What came much later for me and I think has really, really helped me start sounding the most like myself was my writing. It took me years to start writing to my voice. But I think I am finally there.

I can look back on one of my latest radio scripts, a Morning Edition obit on ESPN anchor Stuart Scott.

There are several lines I would have been afraid to write years ago, in part because I assumed all the rules of written grammar apply to writing for radio. When I really started writing to my voice, I realized a lot of those rules can be disregarded. Here are some lines from that script that I wrote just for me:

 SAM: Stuart Scott might be BEST known, really, for one word —



He sprinkled it throughout his sportscasts for YEARS — kinda like a really cool exclamation point.

But it was more than just Boo-Yah. On ESPN, Stuart spoke the language of young people. Of hip-hop.

Do you see what I did there? I used incomplete sentences. I said “kinda.” I used a simile with the words “really cool.”

And then there’s this bit:

 SAM: And there were his signature catchphrases. Like, when a player had done something really great, Scott would say: Just call him butter, cuz he’s on a roll.

 ESPN colleagues like Jay Harris LOVED this:

 HARRIS: We were like hey! That guy just said what we said five minutes ago. And he’s getting paid for it and we’re not.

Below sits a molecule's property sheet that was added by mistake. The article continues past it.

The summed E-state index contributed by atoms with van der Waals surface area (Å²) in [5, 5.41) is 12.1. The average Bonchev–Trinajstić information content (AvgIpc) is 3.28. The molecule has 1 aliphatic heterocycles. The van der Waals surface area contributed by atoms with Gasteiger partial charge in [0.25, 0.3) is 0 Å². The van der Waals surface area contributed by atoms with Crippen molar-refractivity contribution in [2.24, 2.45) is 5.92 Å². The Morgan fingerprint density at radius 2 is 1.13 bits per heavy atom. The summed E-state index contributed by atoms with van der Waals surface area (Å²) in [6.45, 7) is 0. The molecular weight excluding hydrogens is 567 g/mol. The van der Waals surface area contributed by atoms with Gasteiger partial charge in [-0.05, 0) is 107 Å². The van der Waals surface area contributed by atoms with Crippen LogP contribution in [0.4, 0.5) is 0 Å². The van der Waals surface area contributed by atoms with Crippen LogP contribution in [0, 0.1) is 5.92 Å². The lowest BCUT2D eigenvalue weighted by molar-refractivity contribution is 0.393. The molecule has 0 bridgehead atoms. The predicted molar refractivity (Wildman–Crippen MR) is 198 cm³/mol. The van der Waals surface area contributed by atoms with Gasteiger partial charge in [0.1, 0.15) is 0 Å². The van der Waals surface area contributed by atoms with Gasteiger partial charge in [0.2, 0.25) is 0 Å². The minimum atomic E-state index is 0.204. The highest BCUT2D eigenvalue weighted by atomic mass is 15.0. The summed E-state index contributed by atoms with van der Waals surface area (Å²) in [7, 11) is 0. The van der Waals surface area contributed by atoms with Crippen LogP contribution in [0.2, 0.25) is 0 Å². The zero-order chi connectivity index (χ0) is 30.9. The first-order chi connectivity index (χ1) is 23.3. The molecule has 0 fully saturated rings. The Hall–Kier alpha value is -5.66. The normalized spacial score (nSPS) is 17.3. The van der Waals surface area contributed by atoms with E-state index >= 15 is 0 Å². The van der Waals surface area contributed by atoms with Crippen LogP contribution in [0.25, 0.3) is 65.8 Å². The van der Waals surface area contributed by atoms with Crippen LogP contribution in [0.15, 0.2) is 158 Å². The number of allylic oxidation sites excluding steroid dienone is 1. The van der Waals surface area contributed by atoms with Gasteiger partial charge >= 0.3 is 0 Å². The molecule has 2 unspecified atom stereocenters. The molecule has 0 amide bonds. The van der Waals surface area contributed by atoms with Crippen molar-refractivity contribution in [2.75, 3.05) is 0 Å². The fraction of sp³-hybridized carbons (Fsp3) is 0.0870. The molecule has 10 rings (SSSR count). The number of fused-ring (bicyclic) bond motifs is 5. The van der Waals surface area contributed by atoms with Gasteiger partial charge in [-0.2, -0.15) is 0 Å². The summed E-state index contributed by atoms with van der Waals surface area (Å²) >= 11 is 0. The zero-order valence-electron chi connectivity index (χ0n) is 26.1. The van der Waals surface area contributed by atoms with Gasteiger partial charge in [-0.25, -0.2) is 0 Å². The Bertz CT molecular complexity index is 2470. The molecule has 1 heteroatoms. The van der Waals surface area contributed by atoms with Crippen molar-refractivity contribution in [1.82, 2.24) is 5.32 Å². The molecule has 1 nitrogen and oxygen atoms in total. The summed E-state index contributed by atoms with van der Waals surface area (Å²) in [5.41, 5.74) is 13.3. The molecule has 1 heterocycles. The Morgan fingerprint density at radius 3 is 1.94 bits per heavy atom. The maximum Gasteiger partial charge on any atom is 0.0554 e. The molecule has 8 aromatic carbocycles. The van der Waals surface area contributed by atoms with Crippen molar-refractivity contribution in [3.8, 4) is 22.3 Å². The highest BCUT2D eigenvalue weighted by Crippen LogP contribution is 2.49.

SAM: Harris hosts ESPN’s SportsCenter. He says before he got to ESPN, he looked up to Scott — a black man — not just because he SOUNDED and LOOKED like him. But because he was just REALLY GOOD.

 I used the word “like” in the same way I would have if I were talking to you at a bar. I said “really good” instead of something print-newsy like “phenomenally gifted newsman,” or “a revolutionary voice that defied convention blah blah blah.”

Keep it simple 

It took me years to get to the point where I can write how I talk. And I think the one thing that helps me keep doing that is to read over every script out loud, to myself, before I edit, and before I track. I ask myself this question, “Is that how I would actually say that sentence, in the real world?” If I can’t answer yes to that question, with every line I’ve written, I need to revise. Sometimes, even now, I will go back and listen to old stories and see where I didn’t get the scripting just right. There is always room for improvement.